2013 VA Senior Open

The website of the Virginia Chess Federation website (http://vachess.org) proclaims “FM Larry Gilden wins,” but the crosstable shows a three-way tie with Expert William Marcelino and Class ‘A’ player Harry S Cohen, all scoring 3 ½-1/2. Marcelino took the prize for Top Virginian, while FM Gilden was also the top scoring 70+! Five players tied for fourth including Expert Leif Kazuo Karell, who took the prize for the 60-69 age group. Thirty six players competed.
The name Larry Gilden may not seem familiar to most of you, but it brought back memories to me. It has been decades since I have heard his name. Seeing it sent me to the USCF website where I punched his name into the “players & ratings” and found “There are a total of 3 events for this player since late 1991.” After not playing for decades, Larry played in a quick tournament in September of 2012. He next took part in The Cherry Blossom Classic in April where he won his first three games, but lost his next three. One of the losses was to the eventual winner, Sean Vibbert, and another to IM Justin Sarkar. By now you must be asking yourself, “Who is Larry Gilden?” From: Dr. Mark Ginsburg presents A Personal Chess History (http://nezhmet.wordpress.com/category/chess-players/larry-gilden/)
Before the current day US Chess League, there was the pre-Internet phone matches conducted between various cities in the National Chess League. Here is a photo of the 1976 season winners, the Washington Plumbers (so named after Nixon’s squad of burglars who broke into the Watergate hotel and started the snowball of corruption that sank the Nixon presidency). The photo was taken at the “It’s Your Move” chess club in Georgetown, Washington DC – this club has long been defunct, the victim of rising rents in popular Northwest Washington. Next to John is senior master Larry Gilden with his hand in the plunger, a player with one of the highest ratings in the country in the early 1970s. As Charlie Hertan writes recalling 1972, “Senior masters were very rare in those days, and except for national tournaments like the U.S. Open or fledgling World Open, you wouldn’t expect to see more than one, sometimes two, at a weekend event. Larry Gilden was usually the top-ranked player, with a “monster” rating of about 2410.”
I urge you to click on the link and take a look at the picture, a real piece of chess history. There is much more on Larry Gilden at Dr. Ginsberg’s site, and also much more on the history of our game, a personal history that could become lost but for the efforts of people like Mark Ginsburg. I played for the Atlanta Kings team in the telephone league that year, and can still recall vividly the amusement cause by the name of the D.C. team. If there had been some kind of award for best team name, the Plumbers would have won it unanimously!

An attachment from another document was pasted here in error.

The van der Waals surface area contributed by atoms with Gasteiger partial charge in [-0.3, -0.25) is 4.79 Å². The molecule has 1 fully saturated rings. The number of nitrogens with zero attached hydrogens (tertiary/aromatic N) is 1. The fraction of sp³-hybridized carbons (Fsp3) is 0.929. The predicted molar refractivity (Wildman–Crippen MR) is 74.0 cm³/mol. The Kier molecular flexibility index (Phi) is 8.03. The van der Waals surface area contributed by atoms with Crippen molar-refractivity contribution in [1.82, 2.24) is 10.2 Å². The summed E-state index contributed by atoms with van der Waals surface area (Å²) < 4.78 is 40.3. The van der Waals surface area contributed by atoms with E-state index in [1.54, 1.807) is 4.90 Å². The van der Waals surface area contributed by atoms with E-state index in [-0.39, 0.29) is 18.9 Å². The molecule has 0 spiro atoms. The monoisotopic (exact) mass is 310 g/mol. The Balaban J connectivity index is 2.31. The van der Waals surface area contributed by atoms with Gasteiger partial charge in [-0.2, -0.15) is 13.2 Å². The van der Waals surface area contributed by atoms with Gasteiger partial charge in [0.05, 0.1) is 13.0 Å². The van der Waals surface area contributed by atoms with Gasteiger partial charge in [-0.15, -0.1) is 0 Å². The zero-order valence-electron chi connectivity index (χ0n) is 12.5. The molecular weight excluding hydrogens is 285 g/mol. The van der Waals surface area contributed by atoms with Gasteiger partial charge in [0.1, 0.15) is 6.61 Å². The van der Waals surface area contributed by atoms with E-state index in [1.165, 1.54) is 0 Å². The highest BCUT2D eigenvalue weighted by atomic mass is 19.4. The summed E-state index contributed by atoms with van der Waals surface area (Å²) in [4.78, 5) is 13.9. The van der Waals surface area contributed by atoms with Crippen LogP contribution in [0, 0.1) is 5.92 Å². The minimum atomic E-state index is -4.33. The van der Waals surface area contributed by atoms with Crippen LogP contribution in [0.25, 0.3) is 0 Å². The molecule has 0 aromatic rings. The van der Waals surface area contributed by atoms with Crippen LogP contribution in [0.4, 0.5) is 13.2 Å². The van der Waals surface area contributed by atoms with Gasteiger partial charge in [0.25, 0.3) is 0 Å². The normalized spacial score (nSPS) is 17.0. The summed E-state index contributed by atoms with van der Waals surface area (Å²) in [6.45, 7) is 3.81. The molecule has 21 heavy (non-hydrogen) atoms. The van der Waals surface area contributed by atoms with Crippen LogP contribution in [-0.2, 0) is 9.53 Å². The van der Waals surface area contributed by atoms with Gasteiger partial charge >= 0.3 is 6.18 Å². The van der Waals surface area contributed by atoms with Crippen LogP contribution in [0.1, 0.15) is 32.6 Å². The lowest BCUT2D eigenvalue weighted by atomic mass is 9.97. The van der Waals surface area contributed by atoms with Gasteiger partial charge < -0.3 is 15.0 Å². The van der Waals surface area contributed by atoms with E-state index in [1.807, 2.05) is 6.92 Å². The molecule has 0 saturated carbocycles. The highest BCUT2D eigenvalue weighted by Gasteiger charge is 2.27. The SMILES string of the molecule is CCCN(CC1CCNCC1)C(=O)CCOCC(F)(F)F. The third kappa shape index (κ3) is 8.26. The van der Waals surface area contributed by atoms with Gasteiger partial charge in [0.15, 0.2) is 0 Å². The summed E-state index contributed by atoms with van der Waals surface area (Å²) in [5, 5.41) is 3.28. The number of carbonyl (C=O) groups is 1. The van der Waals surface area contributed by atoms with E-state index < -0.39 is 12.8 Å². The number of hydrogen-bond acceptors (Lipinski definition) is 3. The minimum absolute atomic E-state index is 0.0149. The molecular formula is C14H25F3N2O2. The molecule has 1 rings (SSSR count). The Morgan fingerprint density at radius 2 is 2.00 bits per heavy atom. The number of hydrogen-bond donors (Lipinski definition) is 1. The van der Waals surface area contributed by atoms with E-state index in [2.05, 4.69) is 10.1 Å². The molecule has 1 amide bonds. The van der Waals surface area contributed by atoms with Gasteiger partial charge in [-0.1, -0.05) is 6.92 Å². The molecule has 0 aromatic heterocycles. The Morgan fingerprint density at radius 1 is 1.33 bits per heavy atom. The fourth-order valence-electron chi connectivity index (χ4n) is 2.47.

There were thirty players at the Tennessee Senior held in Crossville during May, with twenty two at the 5th Annual South Carolina Senior Open in April. Contrast that with the small turnout of fifty seven at the recently completed US Senior in Tarrytown, NY. It is over a week now since the US Senior ended and there has still been no mention of it at the website of the USCF, which goes to show that Senior chess is the Rodney Dangerfield of USCF chess, because, “It don’t get no respect.” I had trouble locating the crosstable because it is listed under “US Senior & US Junior Open.” At least “Senior” is listed first. It is glaringly obvious Senior chess is not first and foremost with the United States Scholastic Chess Federation!
It is obvious the South is leading the nation when it comes to Senior chess. The glaring omission is the great State of North Carolina, surrounded as it is on all sides by other Southern States with Senior tournaments. It is also disappointing to see a state with such a large chess community as Florida, known as a retirement state, without a Senior tournament. I played in a Texas Senior tournament over a decade ago. Now if the Great States of Alabama, Mississippi, and Louisiana hold a Senior tournament we will have the makings of what Arlo Guthrie called a “movement.” (http://songmeanings.net/songs/view/71247/)
I include a couple of URL’s, each containing an annotated game by Senior players:

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